[ Fighting for you ]

Long Island teacher grateful for huge student debt relief

By Sylvia Saunders



or South Country teacher Loraine Richardson McCray, her student loan debt felt like a life sentence.

“My debt was so substantial — and just kept growing — that I figured I’d die with it,” she said.

Loraine Richardson McCray headshot

Loraine Richardson McCray, Bellport Teachers Association.

All that changed when a colleague suggested she attend an online student debt workshop sponsored by NYSUT.

“The guidance and support was nothing short of divine intervention,” McCray said. “At the end of the process, I had a six-figure balance reduced to zero. No more payments to make — EVER!”

A Brooklyn native, she recalled moving into her SUNY Stony Brook housing with black garbage bags. The first in her family to attend college, she worked five different jobs as an undergraduate but still needed to take out loans. McCray racked up more loans to earn a master’s degree in TESOL and advanced degrees in technology systems and school building leadership.

“As the years went on, I just kept taking forbearance — postponing my payments and hoping my finances would improve,” said McCray, an English as a New Language teacher for 25 years. “But having two children, going through a difficult divorce and struggling to pay the everyday bills, the interest just kept growing to an astronomical amount. Two thirds of my debt was compounding interest.”

The union student loan debt workshop turned out to be her “miracle.”

As part of the live webinar, Martin Lynch, of the NYSUT Member Benefits-endorsed Cambridge Credit Counseling Corp., explained the ins and outs of Public Service Loan Forgiveness, which erases the federal student loan debt of educators and other public service workers after 10 years of service and 120 qualifying monthly payments.

She also learned about big changes in the PSLF system, including a union-backed temporary waiver that relaxed the rules and allowed borrowers to get payment credit for certain periods of deferment and forbearance. The Biden administration is cracking down on loan servicers who improperly encourage distressed borrowers to postpone payments through forbearance instead of enrolling them in low-cost repayment plans.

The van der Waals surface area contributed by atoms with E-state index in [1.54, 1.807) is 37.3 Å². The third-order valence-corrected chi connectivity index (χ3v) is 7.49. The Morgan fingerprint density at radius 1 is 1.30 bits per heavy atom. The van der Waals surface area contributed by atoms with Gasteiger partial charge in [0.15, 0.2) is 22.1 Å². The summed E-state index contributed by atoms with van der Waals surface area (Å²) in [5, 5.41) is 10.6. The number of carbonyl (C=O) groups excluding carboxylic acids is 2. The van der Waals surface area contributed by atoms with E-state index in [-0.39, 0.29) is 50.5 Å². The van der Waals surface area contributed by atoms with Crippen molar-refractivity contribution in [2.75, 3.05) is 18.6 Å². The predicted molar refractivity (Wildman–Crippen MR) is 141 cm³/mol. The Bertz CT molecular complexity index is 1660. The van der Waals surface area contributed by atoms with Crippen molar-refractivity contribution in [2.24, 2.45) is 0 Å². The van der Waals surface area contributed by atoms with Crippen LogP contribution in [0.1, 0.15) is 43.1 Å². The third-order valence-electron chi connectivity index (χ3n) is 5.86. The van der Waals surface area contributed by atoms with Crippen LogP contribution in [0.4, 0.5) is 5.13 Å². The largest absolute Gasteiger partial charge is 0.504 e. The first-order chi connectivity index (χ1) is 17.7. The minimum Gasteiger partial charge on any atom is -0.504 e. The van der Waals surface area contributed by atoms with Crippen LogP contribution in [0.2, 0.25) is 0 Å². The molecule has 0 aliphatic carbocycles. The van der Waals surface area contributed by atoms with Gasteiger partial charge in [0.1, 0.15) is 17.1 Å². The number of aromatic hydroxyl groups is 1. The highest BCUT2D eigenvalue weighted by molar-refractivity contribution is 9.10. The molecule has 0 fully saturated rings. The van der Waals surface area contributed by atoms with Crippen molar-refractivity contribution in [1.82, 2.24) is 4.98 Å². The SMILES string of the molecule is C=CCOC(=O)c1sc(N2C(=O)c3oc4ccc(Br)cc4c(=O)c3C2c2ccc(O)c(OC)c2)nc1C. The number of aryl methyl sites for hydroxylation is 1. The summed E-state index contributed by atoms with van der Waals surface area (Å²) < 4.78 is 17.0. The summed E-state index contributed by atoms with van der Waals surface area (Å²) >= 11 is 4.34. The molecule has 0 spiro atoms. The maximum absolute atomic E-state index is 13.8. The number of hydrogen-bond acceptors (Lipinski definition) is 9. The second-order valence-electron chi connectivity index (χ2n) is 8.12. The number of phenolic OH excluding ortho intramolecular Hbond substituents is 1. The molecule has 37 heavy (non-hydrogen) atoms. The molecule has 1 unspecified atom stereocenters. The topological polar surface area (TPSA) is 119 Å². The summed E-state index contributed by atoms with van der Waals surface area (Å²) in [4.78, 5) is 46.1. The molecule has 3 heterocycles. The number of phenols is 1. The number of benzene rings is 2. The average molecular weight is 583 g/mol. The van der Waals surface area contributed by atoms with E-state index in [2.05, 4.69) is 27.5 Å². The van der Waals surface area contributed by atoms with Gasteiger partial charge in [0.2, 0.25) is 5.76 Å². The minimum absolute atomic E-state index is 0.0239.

Most importantly, McCray took advantage of free follow-up counseling offered after the webinar.

“I can’t thank Marty enough for his wisdom and patience,” McCray said. “I never felt like I was alone in this very intimidating process.”

McCray said Lynch guided her through loan consolidation and how to fill out the forms and letters to the lender and the federal ombudsman’s office. One of the reasons for McCray’s high loan balance was that she was an extreme victim of forbearance abuse. Cambridge worked with her throughout that appeals process so she was able to get enough payment credits to receive the PSLF.

After several months of back and forth, McCray’s letter from the federal student loan servicer arrived just after the first of this year.

“Congratulations!” the letter said. “You have successfully met the requirements of the PSLF program and your loans have been forgiven. Thank you for your public service.”

“I still can’t believe this is over, thanks to my union,” McCray said.

Get straight answers on student debt

If you are struggling with student loan debt, NYSUT offers online student loan workshops and services in partnership with NYSUT Member Benefits and Cambridge Credit Counseling. Webinars are free for NYSUT members and their family.

With student loan payments expected to resume later this year, it’s a good time to learn more about the various repayment options and how to qualify for Public Service Loan Forgiveness. You will also have an opportunity to schedule a free counseling session with a certified student loan counselor.

Register now for a live webinar on March 7, 16, 28 or April 27. Go to studentloans.nysut.org.